On March 16, 73-year-old Qi Xuxuan and two of his family members left Beijing to start a six-day tour of Japan. The Qi family is the first recipient of Japan's new "family tourist visa" which came into effect on March 3.
Yesterday morning, the family was given a warm send-off at Beijing Capital Airport by staff from the Japan National Tourist Organization (JNTO) and the China International Travel Service (CITS), the host tour agent.
The family plans to visit the Tokyo Disneyland, Hokkaido and other attractions. Qi's wife, Wang Yumei, who is a Japanese teacher, said that she had been to Japan several times but has never been to Hokkaido. "I have been looking forward to this trip for a long time."
Japanese Prime Minister Yasuo Fukuda agreed the new visa measures during a visit to China last December, in order to promote exchanges between Japan and China.
"In the past, Japan's visa policy was strict and Chinese travelers had to join in a package tour with strangers. Group members often disagreed on which places of interest to visit. Now we can visit Hokkaido as a family group and I feel very happy," Qi said.
In 2007, the number of Chinese tourists visiting Japan increased by 16 percent to 940,000 people compared with the previous year, according to the Japanese National Tourist Organization.
Previously, Japanese tourist visas were only issued to Chinese tourists traveling with a tour group. From this March, a family group, with as few as two or three members, can obtain a Japan travel visa through designated travel agencies. The Japanese National Tourist Organization expects the new visa policy to accelerate the growth of inbound tourists from China.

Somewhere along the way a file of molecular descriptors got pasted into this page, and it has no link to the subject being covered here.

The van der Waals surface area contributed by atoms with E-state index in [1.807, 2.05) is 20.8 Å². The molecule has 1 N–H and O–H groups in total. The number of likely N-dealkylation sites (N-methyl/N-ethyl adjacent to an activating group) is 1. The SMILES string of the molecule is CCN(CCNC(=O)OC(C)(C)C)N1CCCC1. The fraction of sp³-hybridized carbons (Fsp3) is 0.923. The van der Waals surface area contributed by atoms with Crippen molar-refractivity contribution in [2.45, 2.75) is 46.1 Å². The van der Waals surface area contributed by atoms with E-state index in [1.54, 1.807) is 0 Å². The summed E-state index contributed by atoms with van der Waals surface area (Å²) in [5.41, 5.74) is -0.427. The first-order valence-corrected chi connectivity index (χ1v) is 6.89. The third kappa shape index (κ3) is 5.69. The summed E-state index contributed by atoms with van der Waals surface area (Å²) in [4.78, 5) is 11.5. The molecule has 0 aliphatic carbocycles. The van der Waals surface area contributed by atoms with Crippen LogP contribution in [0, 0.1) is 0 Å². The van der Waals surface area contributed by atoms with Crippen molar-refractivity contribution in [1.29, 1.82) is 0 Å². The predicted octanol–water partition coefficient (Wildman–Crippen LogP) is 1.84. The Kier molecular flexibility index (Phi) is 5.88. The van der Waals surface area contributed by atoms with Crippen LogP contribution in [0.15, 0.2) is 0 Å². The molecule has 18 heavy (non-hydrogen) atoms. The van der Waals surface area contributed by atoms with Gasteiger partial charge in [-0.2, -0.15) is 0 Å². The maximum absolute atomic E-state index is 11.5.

"This is the first family tourist visa issued to a Chinese family since the new policy was introduced. And we have provided them with a completely tailored itinerary," Deputy General Manager Zhao Yuping of the Outbound Department of CITS told reporters at the Capital Airport.
"Since the new visa policy was announced, many people have been calling every day with questions. But the family group must travel with a professional team leader and be accompanied by a full-time guide, which means that the family must pay the cost of the extra two persons. It results in a higher cost and few families can afford a private tour under the new visa requirements," Zhao said.
Kashiwagi Takahisa, representative of the JNTO Beijing Office, said that the policy will go on trial for six months, after which the Japanese authority will make adjustments, and the visa policy will be gradually further eased.
(China.org.cn by Wang Zhiyong, March 17, 2008)